• Image 1 of 17

Raia Mutomboki: "Outraged Citizens"

Diana Zeyneb Alhindawi | South Kivu, Democratic Republic of the Congo

Decaying Belgian colonial era structures speak to the area’s history of mining, and to Congo’s struggles with outsiders who vied for its riches. Lulingu was a central site for Belgian colonial mining operations until the 1960s. After independence, the Belgians returned as contractors and remained in the area until 1988. It is one of the two biggest points in the province for cassiterite mining, and was thus a key site for mining during Belgian colonial times. The town still benefits from certain infrastructure set in place by the colonial enterprises, such as very basic electrical power lines and a river dam. Dec. 29, 2013.

The Raia Mutomboki, a diffuse network of armed citizens organized under four separate factions, collectively made up the largest rebel group in eastern Democratic Republic of Congo in early 2014. Their Kiswahili name translates to “Outraged Citizens,” and summarizes the impetus for their creation: outrage at the massacres, rapes and countless unspeakable atrocities suffered at the hands of the Interahamwe, the perpetrators of the 1994 Rwandan Genocide who have inhabited the jungles of neighboring eastern DRC since they were chased out of Rwanda nearly twenty years ago. Having no hope of returning home, the Interahamwe has continuously tried to carve out its place in Congo, attacking villages and fighting for control over mineral rich areas and mines. When it became clear that the Congolese state was failing to protect its citizens, groups of affected Congolese villagers decided to take security into their own hands— they banded, armed themselves and formed the Raia Mutomboki, first in 2005 and again in 2011. This photo essay follows the Moise Kikuni faction of the Raia Mutomboki, which has since been disbanded.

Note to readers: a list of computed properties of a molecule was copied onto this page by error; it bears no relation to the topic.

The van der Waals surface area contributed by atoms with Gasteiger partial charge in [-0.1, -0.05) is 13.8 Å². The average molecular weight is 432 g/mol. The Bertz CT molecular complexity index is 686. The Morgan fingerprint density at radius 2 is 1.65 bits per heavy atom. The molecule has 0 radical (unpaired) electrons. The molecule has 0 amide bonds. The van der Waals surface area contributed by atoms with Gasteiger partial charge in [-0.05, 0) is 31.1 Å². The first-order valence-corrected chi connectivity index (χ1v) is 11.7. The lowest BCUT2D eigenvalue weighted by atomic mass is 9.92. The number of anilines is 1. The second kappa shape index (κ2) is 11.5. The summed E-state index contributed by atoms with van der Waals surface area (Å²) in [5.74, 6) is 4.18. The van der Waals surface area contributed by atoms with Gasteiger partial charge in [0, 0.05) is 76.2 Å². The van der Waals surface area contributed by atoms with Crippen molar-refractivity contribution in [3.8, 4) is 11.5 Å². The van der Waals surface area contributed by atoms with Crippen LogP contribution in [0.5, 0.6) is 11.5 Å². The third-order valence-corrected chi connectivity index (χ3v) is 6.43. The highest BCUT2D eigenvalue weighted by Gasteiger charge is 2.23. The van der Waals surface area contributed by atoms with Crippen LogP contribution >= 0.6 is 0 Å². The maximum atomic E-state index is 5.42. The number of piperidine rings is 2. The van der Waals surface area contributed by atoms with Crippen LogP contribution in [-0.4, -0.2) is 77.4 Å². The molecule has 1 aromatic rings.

Content loading...

Make Comment/View Comments